[Posted on behalf of W. Nicholson Price II, Academic Fellow, The Petrie-Flom Center (with the disclaimer re: live blogging - see posts below)]
The third panel at the conference covered commercial speech protection and off-label drug promotion, in reaction to the Second Circuit’s December 12 case, United States v. Caronia. Caronia was promoting Xyrem, approved for narcolepsy, for off-label uses, which is prohibited by FDA. He was criminally charged and convicted, but the Second Circuit held this prohibition constitutionally suspect.
Leading off was Aaron Kesselheim. Aaron started off describing the FDA’s prohibition on off-label promotion. Off-label promotion prohibition is based on the requirement of substantial evidence for efficacy. There are some safe-harbors, like distributing papers, but generally off-label promotion is prohibited because promotion drives prescription patterns, and off-label promotion for unapproved uses can have significant negative consequences. FDA has negotiated many major settlements, totaling billions of dollars in recent years. In this context, the Caronia decision is troubling from a public health point of view, even if not particularly surprising given the history of commercial free speech doctrine.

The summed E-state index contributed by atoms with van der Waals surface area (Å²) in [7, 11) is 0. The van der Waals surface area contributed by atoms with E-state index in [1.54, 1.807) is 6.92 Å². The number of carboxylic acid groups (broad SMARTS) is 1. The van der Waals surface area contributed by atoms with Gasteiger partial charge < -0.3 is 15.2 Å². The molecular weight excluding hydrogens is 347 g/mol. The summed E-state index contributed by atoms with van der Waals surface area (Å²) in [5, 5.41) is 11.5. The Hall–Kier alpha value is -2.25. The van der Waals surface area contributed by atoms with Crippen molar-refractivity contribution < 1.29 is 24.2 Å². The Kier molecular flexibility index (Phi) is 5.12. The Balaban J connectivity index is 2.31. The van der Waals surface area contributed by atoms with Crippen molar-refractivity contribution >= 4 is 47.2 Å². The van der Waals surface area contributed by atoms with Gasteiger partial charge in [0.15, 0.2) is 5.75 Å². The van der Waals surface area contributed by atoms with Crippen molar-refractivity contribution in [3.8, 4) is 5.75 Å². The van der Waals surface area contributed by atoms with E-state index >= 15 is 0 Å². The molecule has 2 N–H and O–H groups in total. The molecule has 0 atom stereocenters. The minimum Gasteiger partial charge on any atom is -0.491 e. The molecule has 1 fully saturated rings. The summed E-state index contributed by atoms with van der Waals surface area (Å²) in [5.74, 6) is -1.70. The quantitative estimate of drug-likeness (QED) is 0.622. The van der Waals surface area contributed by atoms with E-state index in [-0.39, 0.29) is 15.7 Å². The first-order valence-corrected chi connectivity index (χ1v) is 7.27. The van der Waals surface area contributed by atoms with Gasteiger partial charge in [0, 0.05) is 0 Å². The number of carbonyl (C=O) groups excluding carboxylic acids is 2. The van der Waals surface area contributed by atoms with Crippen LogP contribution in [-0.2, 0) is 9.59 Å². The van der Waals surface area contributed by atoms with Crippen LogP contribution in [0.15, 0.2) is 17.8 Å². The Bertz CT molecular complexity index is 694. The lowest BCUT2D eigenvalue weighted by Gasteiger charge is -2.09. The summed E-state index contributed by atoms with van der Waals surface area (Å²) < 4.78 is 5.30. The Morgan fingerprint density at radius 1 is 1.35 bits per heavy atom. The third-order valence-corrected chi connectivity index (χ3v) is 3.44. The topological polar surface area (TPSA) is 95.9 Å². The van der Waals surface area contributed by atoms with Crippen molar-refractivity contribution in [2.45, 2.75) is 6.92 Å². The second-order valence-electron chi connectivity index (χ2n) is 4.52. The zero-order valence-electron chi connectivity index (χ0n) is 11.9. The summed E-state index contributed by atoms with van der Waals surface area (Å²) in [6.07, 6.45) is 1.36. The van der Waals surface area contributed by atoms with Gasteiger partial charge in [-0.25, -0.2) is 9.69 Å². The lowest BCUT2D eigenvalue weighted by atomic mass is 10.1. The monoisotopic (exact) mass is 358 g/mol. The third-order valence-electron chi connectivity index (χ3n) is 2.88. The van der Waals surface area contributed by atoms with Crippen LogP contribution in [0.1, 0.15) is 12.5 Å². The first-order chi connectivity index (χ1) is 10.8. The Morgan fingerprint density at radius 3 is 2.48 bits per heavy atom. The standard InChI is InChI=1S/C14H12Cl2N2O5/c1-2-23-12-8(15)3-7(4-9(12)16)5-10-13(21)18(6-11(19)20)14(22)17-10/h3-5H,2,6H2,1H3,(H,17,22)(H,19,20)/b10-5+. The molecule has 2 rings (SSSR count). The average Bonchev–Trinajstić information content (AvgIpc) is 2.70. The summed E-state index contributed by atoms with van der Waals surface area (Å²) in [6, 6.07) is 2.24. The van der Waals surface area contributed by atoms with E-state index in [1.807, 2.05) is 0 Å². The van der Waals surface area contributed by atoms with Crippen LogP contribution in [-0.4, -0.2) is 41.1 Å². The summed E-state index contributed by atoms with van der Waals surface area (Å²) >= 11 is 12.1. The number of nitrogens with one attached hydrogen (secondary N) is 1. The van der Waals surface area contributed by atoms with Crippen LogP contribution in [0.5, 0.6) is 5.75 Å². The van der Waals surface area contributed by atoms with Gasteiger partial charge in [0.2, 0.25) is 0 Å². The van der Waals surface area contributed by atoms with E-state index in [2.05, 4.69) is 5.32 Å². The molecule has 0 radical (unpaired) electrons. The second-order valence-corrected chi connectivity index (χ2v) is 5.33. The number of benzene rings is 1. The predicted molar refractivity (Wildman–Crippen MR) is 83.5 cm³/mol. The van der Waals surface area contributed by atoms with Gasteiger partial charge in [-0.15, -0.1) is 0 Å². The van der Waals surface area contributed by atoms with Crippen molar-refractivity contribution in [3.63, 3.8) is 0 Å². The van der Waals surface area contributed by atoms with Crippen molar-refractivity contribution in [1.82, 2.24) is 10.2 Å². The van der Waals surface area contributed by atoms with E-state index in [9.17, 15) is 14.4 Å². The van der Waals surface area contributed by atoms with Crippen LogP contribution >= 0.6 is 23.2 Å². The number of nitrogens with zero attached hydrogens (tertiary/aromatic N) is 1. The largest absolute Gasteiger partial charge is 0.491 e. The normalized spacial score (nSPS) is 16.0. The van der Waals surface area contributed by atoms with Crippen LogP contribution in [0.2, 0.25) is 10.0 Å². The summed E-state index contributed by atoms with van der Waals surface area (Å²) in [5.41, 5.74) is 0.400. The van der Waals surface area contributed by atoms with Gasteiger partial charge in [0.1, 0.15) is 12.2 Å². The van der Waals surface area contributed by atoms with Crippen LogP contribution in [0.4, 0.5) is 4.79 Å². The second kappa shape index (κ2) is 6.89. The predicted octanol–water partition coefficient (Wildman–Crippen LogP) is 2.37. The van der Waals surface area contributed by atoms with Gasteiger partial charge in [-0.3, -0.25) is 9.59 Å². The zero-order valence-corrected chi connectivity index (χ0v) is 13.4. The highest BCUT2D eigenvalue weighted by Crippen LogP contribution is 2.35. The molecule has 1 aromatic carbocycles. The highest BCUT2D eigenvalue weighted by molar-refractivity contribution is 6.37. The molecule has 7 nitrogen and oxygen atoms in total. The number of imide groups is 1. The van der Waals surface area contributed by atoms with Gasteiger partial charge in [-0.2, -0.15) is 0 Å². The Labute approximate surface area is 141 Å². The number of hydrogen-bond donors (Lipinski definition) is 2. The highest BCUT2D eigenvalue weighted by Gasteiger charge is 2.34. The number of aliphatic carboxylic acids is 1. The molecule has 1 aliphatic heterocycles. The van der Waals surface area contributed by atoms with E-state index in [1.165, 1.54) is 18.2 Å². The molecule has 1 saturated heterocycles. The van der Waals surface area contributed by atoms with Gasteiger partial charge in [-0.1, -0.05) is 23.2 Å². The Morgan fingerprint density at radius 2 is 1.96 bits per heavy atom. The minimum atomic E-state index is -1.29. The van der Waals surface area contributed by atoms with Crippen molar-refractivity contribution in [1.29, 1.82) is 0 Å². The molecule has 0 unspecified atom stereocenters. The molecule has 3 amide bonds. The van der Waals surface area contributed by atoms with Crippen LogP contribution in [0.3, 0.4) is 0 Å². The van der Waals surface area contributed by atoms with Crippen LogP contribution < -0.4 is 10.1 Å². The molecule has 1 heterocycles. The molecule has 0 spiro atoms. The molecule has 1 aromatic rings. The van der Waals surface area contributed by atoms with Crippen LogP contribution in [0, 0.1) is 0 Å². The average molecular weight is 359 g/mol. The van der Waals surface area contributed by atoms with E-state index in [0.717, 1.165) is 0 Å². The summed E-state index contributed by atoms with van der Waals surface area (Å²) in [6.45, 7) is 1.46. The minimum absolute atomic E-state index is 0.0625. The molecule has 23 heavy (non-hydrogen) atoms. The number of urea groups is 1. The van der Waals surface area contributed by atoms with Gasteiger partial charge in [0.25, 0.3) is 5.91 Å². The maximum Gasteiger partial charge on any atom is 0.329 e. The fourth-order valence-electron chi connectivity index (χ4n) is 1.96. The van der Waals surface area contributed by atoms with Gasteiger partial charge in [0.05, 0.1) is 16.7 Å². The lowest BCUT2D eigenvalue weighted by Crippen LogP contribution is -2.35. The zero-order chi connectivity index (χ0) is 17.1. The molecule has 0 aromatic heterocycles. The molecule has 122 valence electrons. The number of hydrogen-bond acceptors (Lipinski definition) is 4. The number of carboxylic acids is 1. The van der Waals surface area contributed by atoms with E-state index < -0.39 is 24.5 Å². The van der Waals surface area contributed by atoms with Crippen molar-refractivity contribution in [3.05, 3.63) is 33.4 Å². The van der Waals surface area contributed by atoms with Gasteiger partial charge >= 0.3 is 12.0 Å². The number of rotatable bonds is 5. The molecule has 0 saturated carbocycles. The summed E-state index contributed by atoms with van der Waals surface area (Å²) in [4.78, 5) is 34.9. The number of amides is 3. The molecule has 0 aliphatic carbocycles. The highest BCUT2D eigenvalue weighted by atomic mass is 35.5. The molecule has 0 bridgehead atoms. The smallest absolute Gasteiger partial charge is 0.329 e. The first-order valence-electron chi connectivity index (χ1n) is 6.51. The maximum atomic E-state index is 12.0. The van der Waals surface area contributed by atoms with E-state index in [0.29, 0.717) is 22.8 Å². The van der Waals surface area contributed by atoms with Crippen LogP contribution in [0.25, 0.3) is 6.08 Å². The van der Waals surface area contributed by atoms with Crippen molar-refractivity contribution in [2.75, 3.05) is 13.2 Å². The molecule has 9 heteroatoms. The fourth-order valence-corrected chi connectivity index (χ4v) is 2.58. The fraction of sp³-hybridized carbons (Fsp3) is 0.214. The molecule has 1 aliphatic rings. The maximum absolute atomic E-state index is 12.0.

Aaron described four ways forward for the FDA after Caronia. First, the government could rely more heavily on written materials as evidence, arguing that it is part of the label. Second, the government could change the prosecutorial language, using speech as evidence of an attempt to misbrand, rather than prosecuting for speech; this might not be enough to fix the problem. Third, the government could prosecute off-label promotion as false and misleading speech, but that requires hard case-by-case evaluations. Fourth, the government could better argue that the Central Hudson test for commercial free speech is met.
Next, Chris Robertson also took Caronia as a jumping-off point, noting that Caronia was actually convicted of conspiracy to introduce a misbranded drug into interstate commerce – though the Second Circuit held he was actually convicted for his speech. Caronia comes in the wake of robust First Amendment jurisprudence from the Supreme Court, including Citizens United, Sorrell, Stevens, Alvarez, and Fox v. FCC, and thus might be a harbinger of this reasoning spreading across the country. In addition, the reasoning of Caronia could potentially apply equally to drugs with no approved use, and thus undermine the entire FDCA (since what is defined as a drug is determined by label claims).